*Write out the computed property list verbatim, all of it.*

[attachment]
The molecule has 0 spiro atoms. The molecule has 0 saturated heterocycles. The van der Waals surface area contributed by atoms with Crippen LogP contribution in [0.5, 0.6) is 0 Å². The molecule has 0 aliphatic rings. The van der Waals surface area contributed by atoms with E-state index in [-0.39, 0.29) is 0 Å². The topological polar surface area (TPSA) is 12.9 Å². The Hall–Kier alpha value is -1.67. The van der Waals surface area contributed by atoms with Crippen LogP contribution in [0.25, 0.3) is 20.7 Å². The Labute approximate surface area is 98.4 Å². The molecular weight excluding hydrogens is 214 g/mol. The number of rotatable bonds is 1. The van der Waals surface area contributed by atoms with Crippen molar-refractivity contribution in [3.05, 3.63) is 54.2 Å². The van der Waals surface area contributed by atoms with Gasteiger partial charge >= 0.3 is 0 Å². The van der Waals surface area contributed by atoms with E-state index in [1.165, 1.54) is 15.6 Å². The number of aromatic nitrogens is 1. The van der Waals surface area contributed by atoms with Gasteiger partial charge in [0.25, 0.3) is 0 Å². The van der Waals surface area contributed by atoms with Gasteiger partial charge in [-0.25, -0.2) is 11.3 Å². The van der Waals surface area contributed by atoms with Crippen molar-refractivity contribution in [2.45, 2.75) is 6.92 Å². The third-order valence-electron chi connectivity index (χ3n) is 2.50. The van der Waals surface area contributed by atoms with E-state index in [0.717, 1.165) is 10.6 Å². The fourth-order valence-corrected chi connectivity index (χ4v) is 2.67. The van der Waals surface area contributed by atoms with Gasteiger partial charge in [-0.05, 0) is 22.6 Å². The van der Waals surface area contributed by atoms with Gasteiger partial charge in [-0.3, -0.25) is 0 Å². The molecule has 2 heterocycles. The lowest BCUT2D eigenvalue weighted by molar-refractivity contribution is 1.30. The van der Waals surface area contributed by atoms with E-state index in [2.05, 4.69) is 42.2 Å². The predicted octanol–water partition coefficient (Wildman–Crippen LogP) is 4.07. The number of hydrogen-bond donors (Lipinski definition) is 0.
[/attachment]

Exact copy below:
The molecule has 0 spiro atoms. The molecule has 0 saturated heterocycles. The van der Waals surface area contributed by atoms with Crippen LogP contribution in [0.5, 0.6) is 0 Å². The molecule has 0 aliphatic rings. The van der Waals surface area contributed by atoms with E-state index in [-0.39, 0.29) is 0 Å². The topological polar surface area (TPSA) is 12.9 Å². The Hall–Kier alpha value is -1.67. The van der Waals surface area contributed by atoms with Crippen LogP contribution in [0.25, 0.3) is 20.7 Å². The Labute approximate surface area is 98.4 Å². The molecular weight excluding hydrogens is 214 g/mol. The number of rotatable bonds is 1. The van der Waals surface area contributed by atoms with Crippen molar-refractivity contribution in [3.05, 3.63) is 54.2 Å². The van der Waals surface area contributed by atoms with Gasteiger partial charge >= 0.3 is 0 Å². The van der Waals surface area contributed by atoms with E-state index in [1.165, 1.54) is 15.6 Å². The number of aromatic nitrogens is 1. The van der Waals surface area contributed by atoms with Gasteiger partial charge in [0.25, 0.3) is 0 Å². The van der Waals surface area contributed by atoms with Gasteiger partial charge in [-0.25, -0.2) is 11.3 Å². The van der Waals surface area contributed by atoms with Crippen molar-refractivity contribution in [2.45, 2.75) is 6.92 Å². The third-order valence-electron chi connectivity index (χ3n) is 2.50. The van der Waals surface area contributed by atoms with E-state index in [0.717, 1.165) is 10.6 Å². The fourth-order valence-corrected chi connectivity index (χ4v) is 2.67. The van der Waals surface area contributed by atoms with Gasteiger partial charge in [-0.05, 0) is 22.6 Å². The van der Waals surface area contributed by atoms with Gasteiger partial charge in [-0.3, -0.25) is 0 Å². The molecule has 2 heterocycles. The lowest BCUT2D eigenvalue weighted by molar-refractivity contribution is 1.30. The van der Waals surface area contributed by atoms with E-state index in [2.05, 4.69) is 42.2 Å². The predicted octanol–water partition coefficient (Wildman–Crippen LogP) is 4.07. The number of hydrogen-bond donors (Lipinski definition) is 0.